Equivalent qualifications may also include completion of the RMIT Foundation Studies program or a recognised post-secondary diploma in the relevant discipline with the required grades.
Meeting the minimum academic requirements does not guarantee entry. Your application will still need to be assessed and accepted.
If you don't meet the entry requirements, there may be other RMIT programs you are eligible for that can lead you to your preferred program. Explore your pathway options.
Physics and Higher Mathematics; or
VCE Units 3 and 4 in Physics and Mathematical Methods (CAS) or Specialist Mathematics, with study scores of at least 20.
Form: Non-Year 12 applicants may submit additional information if they would like it to be considered.
- For semester 1 intake, this can be completed through the VTAC Personal Statement online.
- For semester 2 intake, this can be completed through the personal statement in the Apply Direct application.
SEAS Form: This is a gender under-represented program and awards SEAS bonus points to female applicants. To be eligible you must submit a VTAC SEAS application and select category 1.
The Honours program has a significant research component. Prior to submitting your application, you must contact the School and confirm a supervisor and a research topic.
English language requirements
To study this program you will need to complete one of the following English proficiency tests:
- IELTS (Academic): minimum overall band of 6.5 (with no individual band below 6.0)
- TOEFL (Paper based): minimum score of 580 (TWE 4.5)
- TOEFL (Internet Based Test - IBT): minimum overall score of 92 (with minimum of 20 in all sections)
- Pearson Test of English (Academic) (PTE A)): minimum score of 58 (with no band less than 50)
- Cambridge English Advanced (CAE): CAE Grade B (with no communication band less than Good)
For detailed information on English language requirements and other proficiency tests recognised by RMIT, visit English language requirements and equivalency information.
Don't meet the English language test scores? Complete an Advanced Plus Certificate at RMIT English Worldwide.
All undergraduate and honours degrees have Commonwealth supported places (CSP) available.
In a Commonwealth Supported Place (CSP), your tuition fees are subsidised by the Australian Government. Your share of the fee (student contribution) is set each year by the government and is determined by the discipline areas (bands) of your individual enrolled courses, not the overall program.
As a CSP student, you may be eligible to apply for a HECS-HELP loan, which allows you to defer payment of up to 100% of your student contribution.
Learn more about fees for undergraduate study.
How much can I expect to pay for my Commonwealth supported place?
Courses (subjects) fall into one of three bands. The band determines the student contribution amount for the course.
Amounts listed in the table below are based on a standard, full-time study load (96 credit points per year) with all courses in the same band. A proportionate fee applies for more or less than the full-time study load or for enrolment in courses (subjects) from a combination of bands.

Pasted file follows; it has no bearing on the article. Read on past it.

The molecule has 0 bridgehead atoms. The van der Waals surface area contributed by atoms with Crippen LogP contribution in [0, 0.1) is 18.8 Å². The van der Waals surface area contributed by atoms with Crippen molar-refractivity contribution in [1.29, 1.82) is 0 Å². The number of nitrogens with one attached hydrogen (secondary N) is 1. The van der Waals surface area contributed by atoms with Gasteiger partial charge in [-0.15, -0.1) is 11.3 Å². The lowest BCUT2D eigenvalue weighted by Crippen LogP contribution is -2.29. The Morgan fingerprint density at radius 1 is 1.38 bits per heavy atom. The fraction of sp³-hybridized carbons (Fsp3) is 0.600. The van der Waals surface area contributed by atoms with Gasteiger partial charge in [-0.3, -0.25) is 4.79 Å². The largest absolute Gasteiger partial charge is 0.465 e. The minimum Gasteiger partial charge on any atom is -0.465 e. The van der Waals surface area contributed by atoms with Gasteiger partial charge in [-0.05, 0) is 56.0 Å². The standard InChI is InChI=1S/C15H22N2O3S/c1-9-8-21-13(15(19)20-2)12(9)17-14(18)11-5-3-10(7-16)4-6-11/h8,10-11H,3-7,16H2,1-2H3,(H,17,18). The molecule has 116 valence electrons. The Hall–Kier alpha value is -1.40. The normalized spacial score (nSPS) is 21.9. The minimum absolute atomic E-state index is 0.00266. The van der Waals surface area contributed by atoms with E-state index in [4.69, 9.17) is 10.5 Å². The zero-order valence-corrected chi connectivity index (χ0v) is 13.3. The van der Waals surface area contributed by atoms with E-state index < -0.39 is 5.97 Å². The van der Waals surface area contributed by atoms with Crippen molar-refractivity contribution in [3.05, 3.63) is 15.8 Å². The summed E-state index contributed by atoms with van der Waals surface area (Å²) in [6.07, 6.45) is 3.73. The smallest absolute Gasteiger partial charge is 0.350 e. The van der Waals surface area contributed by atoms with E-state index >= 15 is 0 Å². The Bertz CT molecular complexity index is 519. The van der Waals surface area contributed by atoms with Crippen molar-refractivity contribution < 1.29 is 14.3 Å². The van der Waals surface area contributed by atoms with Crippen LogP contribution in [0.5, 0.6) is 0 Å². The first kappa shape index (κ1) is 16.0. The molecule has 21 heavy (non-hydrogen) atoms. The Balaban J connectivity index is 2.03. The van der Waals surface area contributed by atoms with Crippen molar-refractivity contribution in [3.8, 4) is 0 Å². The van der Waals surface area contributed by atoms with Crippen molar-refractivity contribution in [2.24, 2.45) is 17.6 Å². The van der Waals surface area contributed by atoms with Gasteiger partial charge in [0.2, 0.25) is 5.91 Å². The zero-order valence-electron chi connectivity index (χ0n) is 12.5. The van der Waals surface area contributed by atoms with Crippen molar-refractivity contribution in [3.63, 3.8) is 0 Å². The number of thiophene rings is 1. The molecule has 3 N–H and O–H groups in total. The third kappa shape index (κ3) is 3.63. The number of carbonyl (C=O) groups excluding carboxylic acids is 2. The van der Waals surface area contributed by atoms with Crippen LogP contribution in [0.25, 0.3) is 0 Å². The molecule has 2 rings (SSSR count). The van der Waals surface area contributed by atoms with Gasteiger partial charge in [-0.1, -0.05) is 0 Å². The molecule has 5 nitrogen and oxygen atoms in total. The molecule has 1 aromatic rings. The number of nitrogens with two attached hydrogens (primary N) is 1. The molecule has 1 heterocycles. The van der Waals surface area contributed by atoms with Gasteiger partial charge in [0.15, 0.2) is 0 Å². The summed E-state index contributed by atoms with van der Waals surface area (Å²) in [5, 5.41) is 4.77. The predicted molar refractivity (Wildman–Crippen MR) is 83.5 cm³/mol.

You can learn how to calculate your exact tuition fees for units from different bands at Fees for Commonwealth supported students.
Maximum student contribution amount for Commonwealth supported places in 2018
|Student contribution band by course (subject)||Maximum annual student contribution amount in 2018|
|Band 1: humanities, behavioural science, social studies, clinical psychology, foreign languages, visual and performing arts, education, nursing||$6,444 per standard year
$805 per standard (12 credit point) course
|Band 2: mathematics, statistics, computing, built environment, other health, allied health, science, engineering, surveying, agriculture||$9,185 per standard year
$1,148 per standard (12 credit point) course
Band 3: law, accounting, administration, economics, commerce, dentistry, medicine, veterinary science
|$10,754 per standard year
$1,344 per standard (12 credit point) course
The Australian Government provides financial assistance via the HECS-HELP loan scheme, which allows eligible students (such as Australian citizens or holders of an Australian permanent humanitarian visa) to defer payment of up to 100% of their student contribution.
How does a HELP loan work?
If your HECS-HELP and/or SA-HELP loan application is successful, the Australian Government will pay RMIT, on your behalf, up to 100% of your fees. This amount will become part of your accumulated HELP debt.
You will only start repaying your accumulated HELP debt to the Australian Government once you earn above the minimum income threshold for repayment, which is set each year by the Australian Government (this also applies if you are still studying).
The Australian Taxation Office (ATO) will calculate your compulsory repayment for the year and include this on your income tax notice.
In addition to tuition fees, you will be charged an annual student services and amenities fee (SSAF), which is used to maintain and enhance services and amenities that improve your experience as an RMIT student.
The SSAF is calculated based on your enrolment load and the maximum fee for 2018 is $298.
For more information about calculating your actual SSAF see Paying SSAF.
You may also be required to purchase other items related to your program, including field trips, textbooks and equipment. These additional fees and expenses vary from program to program.
RMIT awards more than 2000 scholarships every year to recognise academic achievement and assist students from a variety of backgrounds. Learn more about RMIT Scholarships.
In addition to tuition fees you also need to pay for:
- Student services and amenities fee (SSAF) in each calendar year.
- Overseas Student Health Cover (OSHC) - Student visa holders must have cover for the total duration of their visa.
- Some programs incur additional expenses.
You also need to account for your living expenses. Estimate the cost of living in Melbourne.